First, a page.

The team’s finish is even more noteworthy considering the original engine had to be replaced after the first competitive run. The field of 28 included teams from the University of California-Berkeley, University of Michigan, UCLA, Arizona State and, the winner, Penn State, which achieved nearly 1,300 miles per gallon. It was UNH’s second trip to the prestigious competition.
"I'm thrilled we came in tenth," Olenick said. "Despite having major engine issues, we still managed a top-ten run, and I'm very proud of that."
UNH also finished sixth in the design report category.
The car is a lightweight, aerodynamic, three-wheeled vehicle that has a "tadpole" design. The main component is a custom, carbon-fiber composite shell, donated by New Haven’s Vespoli USA. Sponsors played a key role in the development of the car. In addition to Vespoli, the UNH Board of Governors was a substantial supporter, as well as Chapman’s Bicycles, Cannondale, Ashcroft and Covidien.
Olenick and Bennett led a team that included Brittanie Albera '16, Jonathan Attruia '14, Vladimir Auster '15, Eric Brundage '15, David Carassco '15, Chris Dorries '14, John Hamilla '14, Stephen Hegedus ’13, Kevin Henne '14, Victor Limauro '14, Chris Ong '16, Mike Sestito '14, Walter Shuanula '15, Joseph Sieverman '15, Dylan Wagner '16 and Erik Wengenroth '14. Each student spent eight to 12 hours per week working on the car.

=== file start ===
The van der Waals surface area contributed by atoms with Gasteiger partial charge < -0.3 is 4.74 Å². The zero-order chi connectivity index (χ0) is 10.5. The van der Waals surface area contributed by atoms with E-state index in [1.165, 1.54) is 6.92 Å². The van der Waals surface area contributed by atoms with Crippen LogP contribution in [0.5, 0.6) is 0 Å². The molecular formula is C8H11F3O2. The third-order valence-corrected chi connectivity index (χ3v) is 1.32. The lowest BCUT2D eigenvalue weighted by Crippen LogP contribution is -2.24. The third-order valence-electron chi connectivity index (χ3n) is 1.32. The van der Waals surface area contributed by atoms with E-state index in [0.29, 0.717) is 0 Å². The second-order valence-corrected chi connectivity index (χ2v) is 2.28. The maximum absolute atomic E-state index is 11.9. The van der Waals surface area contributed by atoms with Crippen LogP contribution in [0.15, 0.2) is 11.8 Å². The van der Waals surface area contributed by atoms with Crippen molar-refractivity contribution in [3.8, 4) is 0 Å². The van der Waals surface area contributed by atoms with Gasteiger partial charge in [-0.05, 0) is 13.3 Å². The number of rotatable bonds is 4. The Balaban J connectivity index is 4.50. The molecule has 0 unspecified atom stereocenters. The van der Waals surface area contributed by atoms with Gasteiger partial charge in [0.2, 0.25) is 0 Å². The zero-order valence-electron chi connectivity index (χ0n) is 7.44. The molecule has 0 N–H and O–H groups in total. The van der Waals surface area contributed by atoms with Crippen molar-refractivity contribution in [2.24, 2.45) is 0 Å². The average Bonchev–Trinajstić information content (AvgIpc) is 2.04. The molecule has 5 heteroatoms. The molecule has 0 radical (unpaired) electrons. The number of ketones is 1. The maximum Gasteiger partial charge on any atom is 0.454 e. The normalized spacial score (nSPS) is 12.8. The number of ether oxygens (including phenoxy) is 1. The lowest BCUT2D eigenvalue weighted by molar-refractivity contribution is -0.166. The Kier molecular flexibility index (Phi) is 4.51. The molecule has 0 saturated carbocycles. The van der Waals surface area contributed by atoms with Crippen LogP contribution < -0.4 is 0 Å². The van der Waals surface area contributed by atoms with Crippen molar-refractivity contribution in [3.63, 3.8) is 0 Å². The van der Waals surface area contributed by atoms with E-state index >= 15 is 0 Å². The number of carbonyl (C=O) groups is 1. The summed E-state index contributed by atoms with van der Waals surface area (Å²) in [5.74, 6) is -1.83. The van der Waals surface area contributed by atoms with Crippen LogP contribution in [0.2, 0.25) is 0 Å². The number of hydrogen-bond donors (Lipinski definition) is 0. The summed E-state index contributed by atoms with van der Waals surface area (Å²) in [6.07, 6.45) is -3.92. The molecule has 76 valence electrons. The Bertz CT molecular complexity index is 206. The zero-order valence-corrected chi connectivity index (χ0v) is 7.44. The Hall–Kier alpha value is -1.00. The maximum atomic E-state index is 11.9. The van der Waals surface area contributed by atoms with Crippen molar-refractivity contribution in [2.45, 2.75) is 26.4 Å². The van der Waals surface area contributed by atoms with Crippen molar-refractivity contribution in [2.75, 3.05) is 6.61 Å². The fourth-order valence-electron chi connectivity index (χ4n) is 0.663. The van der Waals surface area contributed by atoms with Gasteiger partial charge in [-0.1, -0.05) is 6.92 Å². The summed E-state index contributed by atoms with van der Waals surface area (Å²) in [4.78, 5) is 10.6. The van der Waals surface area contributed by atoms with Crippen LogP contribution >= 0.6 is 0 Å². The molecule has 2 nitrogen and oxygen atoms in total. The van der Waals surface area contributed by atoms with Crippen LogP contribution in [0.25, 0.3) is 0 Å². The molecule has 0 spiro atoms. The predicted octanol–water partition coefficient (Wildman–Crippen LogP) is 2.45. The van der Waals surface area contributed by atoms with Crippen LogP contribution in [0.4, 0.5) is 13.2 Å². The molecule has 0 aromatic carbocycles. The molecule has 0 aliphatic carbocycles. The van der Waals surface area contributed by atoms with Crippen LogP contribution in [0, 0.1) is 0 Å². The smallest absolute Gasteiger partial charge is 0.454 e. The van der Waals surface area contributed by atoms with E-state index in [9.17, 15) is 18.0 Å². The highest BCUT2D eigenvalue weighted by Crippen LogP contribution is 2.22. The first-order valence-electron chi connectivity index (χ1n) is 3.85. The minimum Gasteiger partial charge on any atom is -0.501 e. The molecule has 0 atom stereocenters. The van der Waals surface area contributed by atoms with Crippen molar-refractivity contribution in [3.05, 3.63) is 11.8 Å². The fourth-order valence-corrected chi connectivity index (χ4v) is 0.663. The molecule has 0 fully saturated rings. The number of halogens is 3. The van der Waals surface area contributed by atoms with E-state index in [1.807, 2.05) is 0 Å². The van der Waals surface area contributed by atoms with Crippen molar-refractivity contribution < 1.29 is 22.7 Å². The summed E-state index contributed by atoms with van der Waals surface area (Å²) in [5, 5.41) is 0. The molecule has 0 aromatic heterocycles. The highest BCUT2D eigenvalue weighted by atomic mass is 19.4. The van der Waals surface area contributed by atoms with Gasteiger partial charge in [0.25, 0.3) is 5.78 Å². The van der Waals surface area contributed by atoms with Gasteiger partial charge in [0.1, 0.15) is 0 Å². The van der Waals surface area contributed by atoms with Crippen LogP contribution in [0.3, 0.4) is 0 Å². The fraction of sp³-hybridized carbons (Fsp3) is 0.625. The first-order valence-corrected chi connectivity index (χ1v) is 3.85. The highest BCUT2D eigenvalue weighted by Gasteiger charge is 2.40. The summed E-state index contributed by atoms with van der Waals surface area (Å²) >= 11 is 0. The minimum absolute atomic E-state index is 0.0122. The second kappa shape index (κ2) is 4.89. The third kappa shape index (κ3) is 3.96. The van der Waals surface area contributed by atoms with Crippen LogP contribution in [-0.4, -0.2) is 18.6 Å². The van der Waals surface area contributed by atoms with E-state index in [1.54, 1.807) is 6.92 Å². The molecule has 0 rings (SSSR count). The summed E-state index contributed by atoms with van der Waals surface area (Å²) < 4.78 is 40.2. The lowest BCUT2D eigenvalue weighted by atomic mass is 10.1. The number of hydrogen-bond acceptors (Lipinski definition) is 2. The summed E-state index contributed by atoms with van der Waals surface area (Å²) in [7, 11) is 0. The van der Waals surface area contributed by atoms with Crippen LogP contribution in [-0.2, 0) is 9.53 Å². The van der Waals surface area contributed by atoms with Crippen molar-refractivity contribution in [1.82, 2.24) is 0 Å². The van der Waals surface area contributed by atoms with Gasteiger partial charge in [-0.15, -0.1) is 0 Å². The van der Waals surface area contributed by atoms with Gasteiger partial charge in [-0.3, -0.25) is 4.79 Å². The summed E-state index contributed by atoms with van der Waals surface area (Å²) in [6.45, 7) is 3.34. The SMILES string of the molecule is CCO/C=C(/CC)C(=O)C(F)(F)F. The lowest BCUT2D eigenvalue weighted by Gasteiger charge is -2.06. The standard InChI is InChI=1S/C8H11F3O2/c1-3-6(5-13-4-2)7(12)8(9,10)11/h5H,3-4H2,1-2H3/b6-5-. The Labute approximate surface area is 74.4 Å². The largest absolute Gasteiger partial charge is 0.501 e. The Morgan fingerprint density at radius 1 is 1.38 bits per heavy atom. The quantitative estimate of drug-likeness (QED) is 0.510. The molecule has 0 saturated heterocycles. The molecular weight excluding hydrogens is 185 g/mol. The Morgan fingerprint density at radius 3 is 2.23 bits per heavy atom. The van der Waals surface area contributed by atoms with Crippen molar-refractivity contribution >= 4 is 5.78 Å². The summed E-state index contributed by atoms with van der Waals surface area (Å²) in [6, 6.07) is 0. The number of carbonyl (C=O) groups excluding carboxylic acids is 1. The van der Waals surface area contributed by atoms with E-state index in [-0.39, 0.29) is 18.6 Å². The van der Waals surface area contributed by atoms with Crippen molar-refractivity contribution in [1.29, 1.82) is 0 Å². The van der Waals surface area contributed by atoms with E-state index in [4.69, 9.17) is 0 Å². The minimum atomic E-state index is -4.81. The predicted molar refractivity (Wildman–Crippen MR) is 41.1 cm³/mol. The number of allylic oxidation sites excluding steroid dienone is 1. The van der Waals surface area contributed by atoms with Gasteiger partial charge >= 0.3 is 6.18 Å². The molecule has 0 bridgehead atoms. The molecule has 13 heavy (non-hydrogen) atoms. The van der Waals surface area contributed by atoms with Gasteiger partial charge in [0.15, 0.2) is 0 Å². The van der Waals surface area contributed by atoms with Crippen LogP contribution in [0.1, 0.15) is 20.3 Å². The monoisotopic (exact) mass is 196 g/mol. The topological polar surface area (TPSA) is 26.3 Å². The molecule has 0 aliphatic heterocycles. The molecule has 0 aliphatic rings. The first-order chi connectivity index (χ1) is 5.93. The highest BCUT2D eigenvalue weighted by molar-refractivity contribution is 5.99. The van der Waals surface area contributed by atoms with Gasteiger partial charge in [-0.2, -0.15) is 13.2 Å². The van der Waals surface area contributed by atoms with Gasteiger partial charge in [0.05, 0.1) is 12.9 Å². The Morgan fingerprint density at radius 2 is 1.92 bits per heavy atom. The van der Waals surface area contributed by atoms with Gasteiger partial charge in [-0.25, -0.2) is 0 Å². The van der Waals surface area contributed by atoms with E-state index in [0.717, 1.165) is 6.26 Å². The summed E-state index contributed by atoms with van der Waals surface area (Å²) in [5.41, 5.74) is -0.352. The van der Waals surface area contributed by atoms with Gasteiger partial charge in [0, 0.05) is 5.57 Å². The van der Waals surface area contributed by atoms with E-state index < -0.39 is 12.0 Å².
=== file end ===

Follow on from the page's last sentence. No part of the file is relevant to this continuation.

"The best thing to take out of this project is learning how to manage a small group of people to complete an engineering task," said Bennett. "Working on large projects such as the supermileage vehicle is the only way to get the 'real world' experience outside of an internship."
Bennett and Olenick plan to stay involved with the project by serving in advisory roles for the team of students that takes over the project in the fall. Bennett said the performance in Michigan gave the team an excellent foundation to develop a car that could finish in the top five in the coming years.
"The goal next year is to complete modifications to the engine to ensure it runs as efficiently as possible," he said.
Sam Daniels, associate professor of mechanical and civil engineering and the team’s faculty advisor, said the project and competitions provide students with a unique learning opportunity.
"I am always surprised by the huge amount of enthusiasm students have for this project," said Daniels. "The fabrication of parts that have to fit into a much larger project is a great experience that is matched only by actually working in the industry on similar projects. The experience gained by shepherding a project from concept to reality requires every bit of knowledge and skill they have gained during their time as students."
This story was originally posted in Summer 2013. See more photos of the car or read a New Haven Register story about the project.